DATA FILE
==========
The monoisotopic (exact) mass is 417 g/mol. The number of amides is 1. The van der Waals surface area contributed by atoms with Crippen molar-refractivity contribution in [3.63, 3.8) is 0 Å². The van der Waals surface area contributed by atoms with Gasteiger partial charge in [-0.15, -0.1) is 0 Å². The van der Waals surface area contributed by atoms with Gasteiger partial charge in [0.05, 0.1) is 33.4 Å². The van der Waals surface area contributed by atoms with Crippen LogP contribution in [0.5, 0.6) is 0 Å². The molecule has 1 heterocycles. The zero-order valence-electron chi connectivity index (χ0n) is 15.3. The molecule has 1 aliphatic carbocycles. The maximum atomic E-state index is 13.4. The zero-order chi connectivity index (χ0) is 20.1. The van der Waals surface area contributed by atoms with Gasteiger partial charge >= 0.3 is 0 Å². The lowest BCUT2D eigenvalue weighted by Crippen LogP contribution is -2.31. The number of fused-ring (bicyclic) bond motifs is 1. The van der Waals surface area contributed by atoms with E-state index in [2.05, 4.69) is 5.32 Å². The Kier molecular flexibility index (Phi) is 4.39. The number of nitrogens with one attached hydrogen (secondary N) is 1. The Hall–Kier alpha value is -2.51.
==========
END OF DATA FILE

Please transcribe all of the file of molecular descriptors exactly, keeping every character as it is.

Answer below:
The monoisotopic (exact) mass is 417 g/mol. The number of amides is 1. The van der Waals surface area contributed by atoms with Crippen molar-refractivity contribution in [3.63, 3.8) is 0 Å². The van der Waals surface area contributed by atoms with Gasteiger partial charge in [-0.15, -0.1) is 0 Å². The van der Waals surface area contributed by atoms with Gasteiger partial charge in [0.05, 0.1) is 33.4 Å². The van der Waals surface area contributed by atoms with Crippen LogP contribution in [0.5, 0.6) is 0 Å². The molecule has 1 heterocycles. The zero-order valence-electron chi connectivity index (χ0n) is 15.3. The molecule has 1 aliphatic carbocycles. The maximum atomic E-state index is 13.4. The zero-order chi connectivity index (χ0) is 20.1. The van der Waals surface area contributed by atoms with Gasteiger partial charge >= 0.3 is 0 Å². The lowest BCUT2D eigenvalue weighted by Crippen LogP contribution is -2.31. The number of fused-ring (bicyclic) bond motifs is 1. The van der Waals surface area contributed by atoms with E-state index in [2.05, 4.69) is 5.32 Å². The Kier molecular flexibility index (Phi) is 4.39. The number of nitrogens with one attached hydrogen (secondary N) is 1. The Hall–Kier alpha value is -2.51.